negative negative positive positive

Centres of economic activity will shift both globally and regionally
3 20 45 26 6

Competition for talent will intensify, becoming more global
2 29 40 20 9

Regulation of business will continue to increase
10 44 24 19 3

Growing demand for limited resources will increase eg. oil, food, water,
metals etc.
13 42 36 4 5

Role and behaviour of business will come under increasing scrutiny
4 17 29 38 12

Technological connectivity will increase
1 3 10 52 34

Challenges of mitigating and adapting to climate change
2 14 52 25 6

Growing consumer demand for companies to contribute to broader public
2 7 33 42 16

NGOs will continue to have a major impact on public opinion and
4 19 53 16 7
Organisational boundaries will continue to blur and the ability to work
with other organisations will grow in importance
1 6 32 40 21
To what extent has your organisation changed each of the following?

Substantial Some Little or Don't
change change no change know

processes and systems 23% 54% 20% 2%

Knowledge and
skills of employees 23% 61% 15%

Knowledge and skills
of leaders 31% 53% 16%

culture and values 26% 44% 29% 1%

Organisational structure 25% 46% 29%

Organising strategy 27% 49% 23%

How important are each of the following in meeting the challenge and
grasping the opportunities presented by the trends?

Very Important Little or no Don't
important importance know

Recruitment 45% 45% 9% 1%

Performance management
and review systems 62% 32% 5% 1%

Reward and incentive systems 37% 47% 15%

Learning and development 61% 33% 5%

Succession planning 47% 40% 13%

Employee engagement 67% 26% 6% 1%

Change management 56% 37% 6%

Developing policies and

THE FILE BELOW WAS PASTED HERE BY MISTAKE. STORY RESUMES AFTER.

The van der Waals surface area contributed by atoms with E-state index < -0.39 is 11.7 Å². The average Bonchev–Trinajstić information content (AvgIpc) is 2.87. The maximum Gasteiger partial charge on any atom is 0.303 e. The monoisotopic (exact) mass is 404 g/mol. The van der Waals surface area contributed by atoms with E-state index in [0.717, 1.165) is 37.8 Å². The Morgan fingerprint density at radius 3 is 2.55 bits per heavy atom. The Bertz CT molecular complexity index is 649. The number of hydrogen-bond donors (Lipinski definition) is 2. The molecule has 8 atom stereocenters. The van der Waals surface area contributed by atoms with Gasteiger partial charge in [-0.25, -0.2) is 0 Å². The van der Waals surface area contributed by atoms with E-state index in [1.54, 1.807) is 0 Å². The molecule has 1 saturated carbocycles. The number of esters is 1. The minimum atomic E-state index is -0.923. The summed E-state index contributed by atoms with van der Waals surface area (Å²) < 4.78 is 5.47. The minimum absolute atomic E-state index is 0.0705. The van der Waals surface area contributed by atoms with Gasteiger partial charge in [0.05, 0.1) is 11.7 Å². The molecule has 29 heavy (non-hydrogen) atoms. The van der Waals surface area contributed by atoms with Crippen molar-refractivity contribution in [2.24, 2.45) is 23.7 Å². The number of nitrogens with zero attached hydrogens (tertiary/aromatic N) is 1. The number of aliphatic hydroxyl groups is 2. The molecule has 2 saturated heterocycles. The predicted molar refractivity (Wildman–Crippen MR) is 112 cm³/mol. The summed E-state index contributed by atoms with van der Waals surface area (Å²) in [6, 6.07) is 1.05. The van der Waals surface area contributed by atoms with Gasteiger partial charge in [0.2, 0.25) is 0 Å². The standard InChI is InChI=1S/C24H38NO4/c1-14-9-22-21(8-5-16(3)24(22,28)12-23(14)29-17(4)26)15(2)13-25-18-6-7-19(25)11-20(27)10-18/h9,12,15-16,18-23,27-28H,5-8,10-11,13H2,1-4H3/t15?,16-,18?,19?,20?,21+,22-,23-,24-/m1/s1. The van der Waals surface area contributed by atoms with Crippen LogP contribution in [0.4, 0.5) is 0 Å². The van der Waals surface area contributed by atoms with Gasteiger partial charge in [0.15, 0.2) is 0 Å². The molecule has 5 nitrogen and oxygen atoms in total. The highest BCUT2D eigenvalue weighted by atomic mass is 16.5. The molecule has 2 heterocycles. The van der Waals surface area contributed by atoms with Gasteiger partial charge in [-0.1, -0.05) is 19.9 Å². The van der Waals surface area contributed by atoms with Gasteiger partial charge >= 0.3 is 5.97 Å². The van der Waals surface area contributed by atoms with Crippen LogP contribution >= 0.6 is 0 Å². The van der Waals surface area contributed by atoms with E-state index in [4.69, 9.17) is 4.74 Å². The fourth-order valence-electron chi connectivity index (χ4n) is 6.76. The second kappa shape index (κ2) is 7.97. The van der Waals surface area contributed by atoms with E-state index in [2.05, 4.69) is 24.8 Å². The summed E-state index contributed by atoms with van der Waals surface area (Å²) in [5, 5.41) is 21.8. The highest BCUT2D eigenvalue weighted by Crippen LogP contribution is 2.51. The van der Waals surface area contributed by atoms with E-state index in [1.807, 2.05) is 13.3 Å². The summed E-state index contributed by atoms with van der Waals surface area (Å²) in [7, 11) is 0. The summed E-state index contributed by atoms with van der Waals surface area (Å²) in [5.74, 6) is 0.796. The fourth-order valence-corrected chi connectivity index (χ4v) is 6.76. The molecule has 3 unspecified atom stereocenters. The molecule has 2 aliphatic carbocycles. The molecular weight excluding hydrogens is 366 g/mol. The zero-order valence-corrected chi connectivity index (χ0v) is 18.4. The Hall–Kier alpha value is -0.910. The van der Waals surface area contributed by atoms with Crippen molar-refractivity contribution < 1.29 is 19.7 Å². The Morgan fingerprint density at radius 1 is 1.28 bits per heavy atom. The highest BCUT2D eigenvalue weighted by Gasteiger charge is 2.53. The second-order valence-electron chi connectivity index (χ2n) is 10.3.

procedures 27% 54% 18% 1%

Creating a 'great place to work' 58% 29% 12%

Employee volunteering programmes 17% 32% 47% 4%

Implementing green fleet 18% 34% 41% 7%
sustainable travel and
benefits programmes

To what extent will your organisation change each of the following in
the next 2 years?

Substantial Some Little or Don't
change change no change know

Organisational processes 23% 51% 19% 6%
and systems

Knowledge and skills of 26% 62% 10% 2%

Knowledge and skills of 29% 57% 10% 2%

Organisational culture and 17% 47% 32% 3%

Organisational structure 19% 47% 27% 5%

Organising strategy 29% 49% 16% 4%

To what extent is your organisation using the following mechanics to
meet the challenges and to grasp the opportunities presented by the

Great Some Not at Don't
extent all know

Recruitment 22% 56% 22%

Performance management and
review systems 35% 50% 14% 1%

Reward and incentive systems 26% 42% 30% 2%

Learning and development 41% 42% 14% 1%

Succession planning 18% 46% 34% 2%

Employee engagement 30% 49% 19% 2%

Change management 26% 54% 20%

Developing policies and
procedures 18% 59% 19% 2%

Creating a 'great place 30% 46% 22% 1%
to work'

Employee volunteering 13% 29% 54% 4%

Implementing green fleet 11% 33% 50% 6%
sustainable travel and
benefits programme